moeman said...

Well thought out and even better written. Can't add a thing except that the Franco-Montréal media ain't happy he's not Québecois.

Anonymous said...

Jeff Halpern does indeed look like a good signing when you learn a little more about him. If his faceoff abilities continue to hold steady and his knee isn’t a problem, he’ll be a great addition on the PK and and also keeping the opposition off the board.

V said...

Thanks JT. This move reminds me of the deft little move by PG on the Moore pickup.

The other person who should be relived with this move is Eller as it takes some pressure off of him for a year - could even give him more time in the AHL if he needed it.

Despite the attention he will get given what we gave up for him, I see Eller as a mid-term project. Won't be surprised if he gives us a lot this year and won't be disapointed if he doesn't as long as he moves forward.

Unknown said...

Halpern is a defensive specialist who will take the load off pleks so thats why he is a upgrade over those young guys and he is a right handed shot.

saskhab said...

This move is also significant in the sense that hopefully it means we don't have to acquire a Jeff Halpern/Dominic Moore at the trade deadline for a 2nd round pick. Don't know why Gainey never went bargain hunting for cheap depth before training camps start.

Myron Selby said...

This all sounds good in theory until you start thinking about it a bit.

You say:

"And, as they say, you can't score if you don't have the puck, it's also true you score more often if you *do* have the puck. That's good for the offensively-talented guys like Plekanec who benefit when they have more scoring chances."

The problem with this is that if Halpern is taking the draw it means that Plekanec is on the bench so he doesn't benefit from Halpern winning the draw. Since Halpern will be playing on their shutdown (non-scoring) line, the only way this will benefit their offensive guys is if he wins the draw and then changes on the fly. Not much of a benefit on the offensive side.

Let's analyze the numbers for Plekanec. You say he won 51% of his draws in 08/09 but 49% last year when he took 49% when he was involved in 1615 draws. I'm assuming you mean regular season record here. So if we break that down it means that Plekanec won 791 draws and lost 824. If he'd maintained his 51% average those numbers would have been reversed.

So in an 82 game season he would have won 33 more draws. If you do the math on that, it means that he would have won 1 more draw every 2 & 1/2 games. Every little edge helps, but really how much difference does 1 draw every 2 & 1/2 games really make?

You say they draw more penalties when they lose the draw. If you figure they take an extra penalty every 10th time they lose a draw over when they win it (which seems way high to me) they would have drawn an extra 3 penalties per season based on Plekanec losing those extra 33 draws.

I'm not saying Halpern won't help. I just don't think your draws won/lost argument holds up.

Milos Coko said...


The faceoffs argument completely holds up. The role of the 4th line is to tire out the other team's top line. You win the faceoff, you get the puck deep, you forecheck. All very tiring stuff for both sides. Pleks doesn't have to do it anymore.

Gabe said...

Personally I watched as our Habs lose a draw at the face off circle to the opposition and it would end up in Habs net. Killing penalties is always crucial to win the draw, at time Gomez lost and the opposition circle the puck well enough to put players out of position and left Price alone with a one timer from Ovechkin.

So winning a draw is most important when players are on penalty killing shift or power play shift. If you can get all the 2 minutes playing in the oppositions side of the ice, there's an increase of scoring chances which might better benefit winning the game itself.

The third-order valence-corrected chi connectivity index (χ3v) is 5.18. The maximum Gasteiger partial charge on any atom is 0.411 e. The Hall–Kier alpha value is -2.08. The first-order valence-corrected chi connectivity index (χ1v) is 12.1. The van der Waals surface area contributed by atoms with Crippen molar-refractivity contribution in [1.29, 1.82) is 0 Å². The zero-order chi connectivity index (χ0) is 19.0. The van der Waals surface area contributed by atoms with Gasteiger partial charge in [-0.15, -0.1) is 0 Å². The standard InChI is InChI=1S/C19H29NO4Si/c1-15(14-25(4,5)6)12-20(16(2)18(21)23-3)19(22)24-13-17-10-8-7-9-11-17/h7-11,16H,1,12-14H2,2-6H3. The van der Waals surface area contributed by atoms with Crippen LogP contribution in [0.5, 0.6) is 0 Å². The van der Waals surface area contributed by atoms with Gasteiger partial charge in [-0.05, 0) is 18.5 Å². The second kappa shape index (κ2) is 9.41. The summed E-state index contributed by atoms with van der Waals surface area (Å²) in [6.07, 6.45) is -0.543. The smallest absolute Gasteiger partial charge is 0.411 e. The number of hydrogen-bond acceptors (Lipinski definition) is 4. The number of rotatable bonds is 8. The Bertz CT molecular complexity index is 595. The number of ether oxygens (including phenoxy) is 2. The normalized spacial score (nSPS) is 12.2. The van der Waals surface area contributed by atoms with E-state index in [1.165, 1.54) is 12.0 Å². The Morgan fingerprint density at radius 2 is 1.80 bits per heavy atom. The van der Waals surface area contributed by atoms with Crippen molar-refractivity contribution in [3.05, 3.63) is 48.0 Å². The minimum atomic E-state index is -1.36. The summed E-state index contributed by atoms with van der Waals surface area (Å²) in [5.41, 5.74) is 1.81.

This acquisition will surely give our prospects centermen some breathing room if they didn't go on penalty killing role. Gives us fans to evenly judge the players. :P

We'll see how this all plays out for Halpern, might not like the guy during the regular season just like Gill and love him during the playoffs. We'll see.

MC said...

Nice article JT. Halpern is a risky signing in that his knees may not hold up, but it is not a big deal if he has nothing left. Nice move by PG.
@ Selby. I think you are analyzing the stats too closely. Even the best face-off guys in the league are only 60%, but those guys will dominate key face-offs. Watching the play-offs last year, face-offs were an obvious deficiency for the Habs. With the teams in the league so close now, every advantage counts. Plekanec was only 47% in the playoffs which was not good enough.

Anonymous said...

I like the signing as well. But all this talk of draws is tiring. There are important faceoffs, and not so important faceoffs. Likewise the fourth line isn't there to tire out the other team's first line, otherwise they'd be playing 22 minutes a game and not 5-7 minutes.

I know it may seem foolish but I think the job in any sport is to play better, harder, and more thoughtfully than your opponent - always. A coach's job is to know when your always won't hold up.

Halpern is a good signing. Strength down center is very important in hockey. The Montreal Canadiens have more centers now than any other position.

Anonymous said...

I've never seen a 60% faceoff guy... not saying there haven't been any (and haven't checked), but a guy in the low 50s is likely among the league leaders.

As for the faceoff argument, it's not Halpern's 51% replacing Pleck's 49% that you have to consider. It's Halpern's percentage versus the third or fourth line centre (so a Laps or Metro). Not sure what their win percentage was, but I know Halpern's would have led the Habs last year.

We want Plecks to win them on the PP and in the offensive zone, Halpern to win on the PK and in the defensive zone.

MC said...

WRT face-offs, Brind'Amour was 58% last year and 61% the year before, which is amazing considering half the time he is the away team and has to put his stick down first. The year they won the cup, he was a beast in the faceoff circle, helping Carolina win in 2006. Halpern is not in Brind'Amour's league, but he is above average, and small advantages matter in the playoffs. Check out the link on Brind'Amour.